Foodie Wok, a gifting service started by Indian couple Sanjeev Arora and Shweeta Tangri Arora tried to fill the gap of Indian sweets in the Australian Market through their unconventional grazing boxes. When the couple migrated to Australia, they struggled to find essentials for Diwali celebrations and now two decades later they are diversifying the Australian Market with creative Indian fusion sweets. One of the most interesting ones of their menu is the 'gulabaroon' which is a fusion between a gulab jamun and a macaroon. They have coupled the modern twists with the traditional sweets and this led to their huge popularity this Diwali among the Indians and Australians alike.
Not just sweets, small business owners of the Indian diaspora have been creating decorative lamps and colourful lanterns. Handmade acrylic rangoli designs by Indian artisans in Australia have also acquired immense popularity this Diwali season. Thai indicates that the Indian diaspora has themselves been filling the gap existing in the Australian market by resorting to creating cost effective Diwali and puja (prayer) essentials. This, in turn, contributes to the multicultural economy of the country as well.
Diwali is likened with prosperity, wealth and peace. This is the reason why gifting and buying gold is considered to be very auspicious in the week of Diwali. ABC Bullion, the largest precious metal dealer in Australia even launched a special edition gold and silver coin collection carved with the image of Goddess Lakshmi, the Indian Goddess of Wealth and Prosperity. The special edition coins have received a huge buyer base not only from the Indian origin people celebrating Diwali but also from the people who want to collect and invest in the coins.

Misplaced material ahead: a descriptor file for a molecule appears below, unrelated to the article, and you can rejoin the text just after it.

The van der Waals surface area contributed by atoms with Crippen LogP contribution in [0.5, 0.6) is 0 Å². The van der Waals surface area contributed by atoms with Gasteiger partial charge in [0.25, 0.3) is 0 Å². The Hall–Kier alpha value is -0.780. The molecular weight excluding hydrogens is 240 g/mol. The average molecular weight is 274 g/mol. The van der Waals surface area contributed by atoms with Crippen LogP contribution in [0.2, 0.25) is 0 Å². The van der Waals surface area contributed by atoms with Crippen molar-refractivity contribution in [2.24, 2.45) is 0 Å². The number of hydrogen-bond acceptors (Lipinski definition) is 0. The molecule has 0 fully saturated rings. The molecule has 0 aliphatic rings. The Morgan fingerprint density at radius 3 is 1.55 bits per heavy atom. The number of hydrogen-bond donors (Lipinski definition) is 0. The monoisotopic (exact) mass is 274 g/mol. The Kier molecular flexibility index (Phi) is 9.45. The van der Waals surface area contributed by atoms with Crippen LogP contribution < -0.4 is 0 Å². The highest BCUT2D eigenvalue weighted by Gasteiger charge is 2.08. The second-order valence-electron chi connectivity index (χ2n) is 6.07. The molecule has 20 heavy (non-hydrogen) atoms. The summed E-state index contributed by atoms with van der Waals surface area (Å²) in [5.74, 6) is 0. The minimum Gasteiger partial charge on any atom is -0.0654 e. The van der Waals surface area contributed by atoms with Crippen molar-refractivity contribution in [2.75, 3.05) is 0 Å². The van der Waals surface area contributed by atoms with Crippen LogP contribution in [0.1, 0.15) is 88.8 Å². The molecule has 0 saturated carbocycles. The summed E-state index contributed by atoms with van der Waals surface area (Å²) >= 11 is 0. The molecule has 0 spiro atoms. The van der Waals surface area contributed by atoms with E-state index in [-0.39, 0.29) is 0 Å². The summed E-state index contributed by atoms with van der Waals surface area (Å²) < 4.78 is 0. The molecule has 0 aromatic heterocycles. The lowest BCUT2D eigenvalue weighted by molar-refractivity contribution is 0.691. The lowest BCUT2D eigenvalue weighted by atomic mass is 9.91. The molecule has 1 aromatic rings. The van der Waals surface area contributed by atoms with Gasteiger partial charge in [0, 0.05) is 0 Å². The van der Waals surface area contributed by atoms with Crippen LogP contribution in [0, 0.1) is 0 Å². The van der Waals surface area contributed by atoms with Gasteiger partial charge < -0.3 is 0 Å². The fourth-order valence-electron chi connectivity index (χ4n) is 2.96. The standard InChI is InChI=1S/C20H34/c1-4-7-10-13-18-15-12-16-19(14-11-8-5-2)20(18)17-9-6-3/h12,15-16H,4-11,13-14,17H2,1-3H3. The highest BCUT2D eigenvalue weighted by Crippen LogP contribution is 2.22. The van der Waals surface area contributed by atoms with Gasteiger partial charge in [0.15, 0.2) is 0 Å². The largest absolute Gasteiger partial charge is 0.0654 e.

Events across the country
The lighting up of the Sydney Opera House was one of the highlights of this year's Diwali celebrations in Australia. With the rapidly increasing Indian diaspora in the country, the festival has emerged as an important cultural event. Apart from the Sydney Deepawali Festival in Parramatta that also organises the live display of the Ramayana, the great Hindu epic from India, along with Diwali celebrations, the Victorian Festival of Diwali is also very prominent. The colourful and extravagant cultural celebrations continue across Australia through the Diwali mela or fest organised in New South Wales and the Diwali Family Balls in Brunswick East. Harris Park in Sydney also became an important destination for Diwali festivities this year, with streets lit up with bright lights and the smell of fresh sweets in the air.
As the Indian community has grown in number and influence within the Australian society, the celebration of Diwali has also become more elaborate. Diwali has not just remained a Festival of Light but has become the symbol of brotherhood, unity, peace and prosperity among the communities and nations celebrating it.